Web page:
The U.S. team fared well. SSG Jesse Downs (VTARNG) won the mass start competition and placed second in the individual competition, 2LT Brian Olsen (UTARNG) placed third in the sprint competition, and the team of Capt Eric Nordgren (NDANG), Olsen, MSG Doug Bernard (UTARNG), and SSG Downs took third place in the 21-km patrol race. Relatively new to the sport, Maj Becky Scott (AKANG), 2LT Brandon Adams (UTARNG), PFC Mike Scharn (SDARNG), and PV2 Jake Dalberg (MNARNG) had individual bests.

Our Officer in Charge (OIC), LtCol Edward Soto (AKANG), bunked the tradition of tending only to formal duties by jumping into the action himself, participating in two of the competitions. The athletes were supported by head coach SSgt Travis Voyer (VTANG) and NCOIC SMSgt Scott Belyea (AKANG).

V

On the free days, the athletes and staff were graciously taken on several trips in the area. When no vehicles were available to transport the group on a cultural tour, liaison Lieutenant Valenzuela and his wife volunteered to drive them in their personal vehicles the four hours to the coastal town of Valparaiso to visit the Chilean Naval Headquarters and Museum. Another group went on a day-long backcountry tour across the lake below the Portillo Hotel (Laguna del Inca) to catch some turns with a guide from the Mountain Warfare School. Others stuck to the Portillo Ski Resort’s slopes, provided with equipment and lift tickets free of charge by our Chilean hosts.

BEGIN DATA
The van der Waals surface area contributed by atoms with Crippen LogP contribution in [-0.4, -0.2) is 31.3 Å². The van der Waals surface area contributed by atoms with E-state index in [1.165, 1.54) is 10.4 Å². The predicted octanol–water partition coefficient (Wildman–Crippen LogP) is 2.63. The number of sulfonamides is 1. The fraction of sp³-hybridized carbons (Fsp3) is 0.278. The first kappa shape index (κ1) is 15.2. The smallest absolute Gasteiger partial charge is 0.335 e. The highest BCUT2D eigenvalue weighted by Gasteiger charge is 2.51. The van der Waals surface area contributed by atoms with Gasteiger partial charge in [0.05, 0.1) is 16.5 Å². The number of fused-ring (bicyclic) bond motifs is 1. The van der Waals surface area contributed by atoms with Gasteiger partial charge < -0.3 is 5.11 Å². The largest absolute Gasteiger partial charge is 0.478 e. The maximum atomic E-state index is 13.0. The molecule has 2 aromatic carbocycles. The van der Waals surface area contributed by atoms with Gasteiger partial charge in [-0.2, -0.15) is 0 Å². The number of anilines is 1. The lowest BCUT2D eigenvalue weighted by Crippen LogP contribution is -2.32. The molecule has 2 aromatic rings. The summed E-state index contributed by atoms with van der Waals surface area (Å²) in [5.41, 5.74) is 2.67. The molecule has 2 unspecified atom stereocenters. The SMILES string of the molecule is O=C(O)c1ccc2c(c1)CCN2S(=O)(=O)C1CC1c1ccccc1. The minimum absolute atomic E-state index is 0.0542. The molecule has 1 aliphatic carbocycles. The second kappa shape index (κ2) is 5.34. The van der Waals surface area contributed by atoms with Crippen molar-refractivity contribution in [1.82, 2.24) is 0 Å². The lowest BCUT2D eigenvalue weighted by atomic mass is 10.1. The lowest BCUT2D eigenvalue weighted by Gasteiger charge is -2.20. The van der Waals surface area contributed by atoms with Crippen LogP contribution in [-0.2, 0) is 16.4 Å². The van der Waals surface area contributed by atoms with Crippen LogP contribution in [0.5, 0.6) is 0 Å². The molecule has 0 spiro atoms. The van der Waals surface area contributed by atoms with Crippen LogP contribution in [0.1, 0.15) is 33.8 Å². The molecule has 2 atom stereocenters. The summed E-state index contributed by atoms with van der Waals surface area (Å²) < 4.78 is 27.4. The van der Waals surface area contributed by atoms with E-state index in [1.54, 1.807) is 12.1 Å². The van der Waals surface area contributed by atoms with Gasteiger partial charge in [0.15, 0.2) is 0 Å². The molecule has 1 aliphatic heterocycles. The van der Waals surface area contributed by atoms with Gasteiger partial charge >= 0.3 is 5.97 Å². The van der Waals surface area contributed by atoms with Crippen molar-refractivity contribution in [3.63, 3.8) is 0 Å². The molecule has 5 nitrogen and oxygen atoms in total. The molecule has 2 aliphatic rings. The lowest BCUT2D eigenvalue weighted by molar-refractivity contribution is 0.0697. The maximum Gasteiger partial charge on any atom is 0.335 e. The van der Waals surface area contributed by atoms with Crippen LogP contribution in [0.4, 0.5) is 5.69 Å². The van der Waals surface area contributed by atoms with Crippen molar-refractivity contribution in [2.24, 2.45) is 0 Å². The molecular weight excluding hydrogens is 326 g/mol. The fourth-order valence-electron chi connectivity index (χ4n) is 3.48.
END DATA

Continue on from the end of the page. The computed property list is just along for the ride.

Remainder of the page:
VI

The competitions came to a close with a ceremony full of pomp. Politicians and military leaders from the participating countries presented the medals. A military band played national anthems as flags were taken down. Inside, the formal lunch was preceded by exchanging gifts and the presentation of a Chilean dance from the north. Beer and wine flowed. Competitors and hosts reflected on the week’s experiences and said good bye until next year when the National Guard team will return to build upon these friendships and once again compete in the shadows of the Andes.

The final day of the South American ski championships featured a 25km "military patrol" biathlon. Team USA placed third (from left-to-right: Staff Sergeant Jesse Downs (VT), Captain Eric Nordgren (ND), MSG Doug Bernard (UTARNG) and 2LT Brian Olsen (UT)).

Please enjoy the following map as well:

Sites along the National Guard Biathlon Team’s trip to the International Military Ski Championship (CIEM) in Portillo, Chile.

A 2006 U.S. Olympian, Brian Olsen is a soldier in the Utah Army National Guard’s 204th Maneuver Enhancement Brigade and graduate student at the University of Utah. He maintains a website at www.always-forward.com.

Readers interested in learning more about the National Guard Biathlon Program can contact Major Andrew Parsons at andrew.f.parsons@us.army.mil or at #(work)(802)899-7120.